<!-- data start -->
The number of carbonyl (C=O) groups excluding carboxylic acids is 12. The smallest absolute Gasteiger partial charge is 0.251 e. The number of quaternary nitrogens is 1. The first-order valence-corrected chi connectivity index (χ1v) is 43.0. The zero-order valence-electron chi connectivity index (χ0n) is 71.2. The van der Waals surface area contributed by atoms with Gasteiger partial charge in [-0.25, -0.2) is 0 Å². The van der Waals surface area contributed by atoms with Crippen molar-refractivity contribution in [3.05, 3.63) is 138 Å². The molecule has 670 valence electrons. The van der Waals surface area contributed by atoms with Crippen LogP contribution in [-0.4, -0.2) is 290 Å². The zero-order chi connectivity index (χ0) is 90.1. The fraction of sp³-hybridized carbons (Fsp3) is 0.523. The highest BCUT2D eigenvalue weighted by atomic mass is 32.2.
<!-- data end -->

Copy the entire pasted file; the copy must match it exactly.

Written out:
The number of carbonyl (C=O) groups excluding carboxylic acids is 12. The smallest absolute Gasteiger partial charge is 0.251 e. The number of quaternary nitrogens is 1. The first-order valence-corrected chi connectivity index (χ1v) is 43.0. The zero-order valence-electron chi connectivity index (χ0n) is 71.2. The van der Waals surface area contributed by atoms with Gasteiger partial charge in [-0.25, -0.2) is 0 Å². The van der Waals surface area contributed by atoms with Crippen molar-refractivity contribution in [3.05, 3.63) is 138 Å². The molecule has 670 valence electrons. The van der Waals surface area contributed by atoms with Crippen LogP contribution in [-0.4, -0.2) is 290 Å². The zero-order chi connectivity index (χ0) is 90.1. The fraction of sp³-hybridized carbons (Fsp3) is 0.523. The highest BCUT2D eigenvalue weighted by atomic mass is 32.2.